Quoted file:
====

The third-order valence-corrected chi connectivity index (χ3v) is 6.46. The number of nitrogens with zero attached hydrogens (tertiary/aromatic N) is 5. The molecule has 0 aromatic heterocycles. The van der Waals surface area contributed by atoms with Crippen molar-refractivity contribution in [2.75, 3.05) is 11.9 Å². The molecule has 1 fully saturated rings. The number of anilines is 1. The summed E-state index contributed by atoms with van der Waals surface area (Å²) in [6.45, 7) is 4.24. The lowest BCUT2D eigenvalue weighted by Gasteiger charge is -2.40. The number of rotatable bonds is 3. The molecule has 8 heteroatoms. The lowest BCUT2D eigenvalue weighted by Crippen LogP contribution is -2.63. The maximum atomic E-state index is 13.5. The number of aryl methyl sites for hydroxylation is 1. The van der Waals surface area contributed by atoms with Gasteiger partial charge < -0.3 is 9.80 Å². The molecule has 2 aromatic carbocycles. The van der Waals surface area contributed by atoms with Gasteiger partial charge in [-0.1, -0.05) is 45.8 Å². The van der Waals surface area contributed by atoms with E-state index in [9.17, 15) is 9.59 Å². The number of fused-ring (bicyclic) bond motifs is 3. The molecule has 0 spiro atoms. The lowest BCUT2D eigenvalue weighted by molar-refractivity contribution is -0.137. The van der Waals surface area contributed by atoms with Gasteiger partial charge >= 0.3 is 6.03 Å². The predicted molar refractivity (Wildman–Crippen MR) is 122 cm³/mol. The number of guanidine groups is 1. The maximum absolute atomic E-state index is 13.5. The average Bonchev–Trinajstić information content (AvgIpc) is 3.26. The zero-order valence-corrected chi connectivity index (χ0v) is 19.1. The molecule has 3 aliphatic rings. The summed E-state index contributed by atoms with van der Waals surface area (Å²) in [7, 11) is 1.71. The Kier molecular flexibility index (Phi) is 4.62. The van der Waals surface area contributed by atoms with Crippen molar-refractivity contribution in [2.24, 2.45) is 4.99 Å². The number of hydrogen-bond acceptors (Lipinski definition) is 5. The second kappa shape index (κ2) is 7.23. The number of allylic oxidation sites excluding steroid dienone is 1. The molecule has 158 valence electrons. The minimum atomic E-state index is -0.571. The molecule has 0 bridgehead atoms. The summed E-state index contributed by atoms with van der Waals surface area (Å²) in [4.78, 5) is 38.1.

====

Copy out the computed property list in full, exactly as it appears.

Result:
The third-order valence-corrected chi connectivity index (χ3v) is 6.46. The number of nitrogens with zero attached hydrogens (tertiary/aromatic N) is 5. The molecule has 0 aromatic heterocycles. The van der Waals surface area contributed by atoms with Crippen molar-refractivity contribution in [2.75, 3.05) is 11.9 Å². The molecule has 1 fully saturated rings. The number of anilines is 1. The summed E-state index contributed by atoms with van der Waals surface area (Å²) in [6.45, 7) is 4.24. The lowest BCUT2D eigenvalue weighted by Gasteiger charge is -2.40. The number of rotatable bonds is 3. The molecule has 8 heteroatoms. The lowest BCUT2D eigenvalue weighted by Crippen LogP contribution is -2.63. The maximum atomic E-state index is 13.5. The number of aryl methyl sites for hydroxylation is 1. The van der Waals surface area contributed by atoms with Gasteiger partial charge < -0.3 is 9.80 Å². The molecule has 2 aromatic carbocycles. The van der Waals surface area contributed by atoms with Gasteiger partial charge in [-0.1, -0.05) is 45.8 Å². The van der Waals surface area contributed by atoms with E-state index in [9.17, 15) is 9.59 Å². The number of fused-ring (bicyclic) bond motifs is 3. The molecule has 0 spiro atoms. The lowest BCUT2D eigenvalue weighted by molar-refractivity contribution is -0.137. The van der Waals surface area contributed by atoms with Gasteiger partial charge >= 0.3 is 6.03 Å². The predicted molar refractivity (Wildman–Crippen MR) is 122 cm³/mol. The number of guanidine groups is 1. The maximum absolute atomic E-state index is 13.5. The average Bonchev–Trinajstić information content (AvgIpc) is 3.26. The zero-order valence-corrected chi connectivity index (χ0v) is 19.1. The molecule has 3 aliphatic rings. The summed E-state index contributed by atoms with van der Waals surface area (Å²) in [7, 11) is 1.71. The Kier molecular flexibility index (Phi) is 4.62. The van der Waals surface area contributed by atoms with Crippen molar-refractivity contribution in [2.24, 2.45) is 4.99 Å². The number of hydrogen-bond acceptors (Lipinski definition) is 5. The second kappa shape index (κ2) is 7.23. The number of allylic oxidation sites excluding steroid dienone is 1. The molecule has 158 valence electrons. The minimum atomic E-state index is -0.571. The molecule has 0 bridgehead atoms. The summed E-state index contributed by atoms with van der Waals surface area (Å²) in [4.78, 5) is 38.1.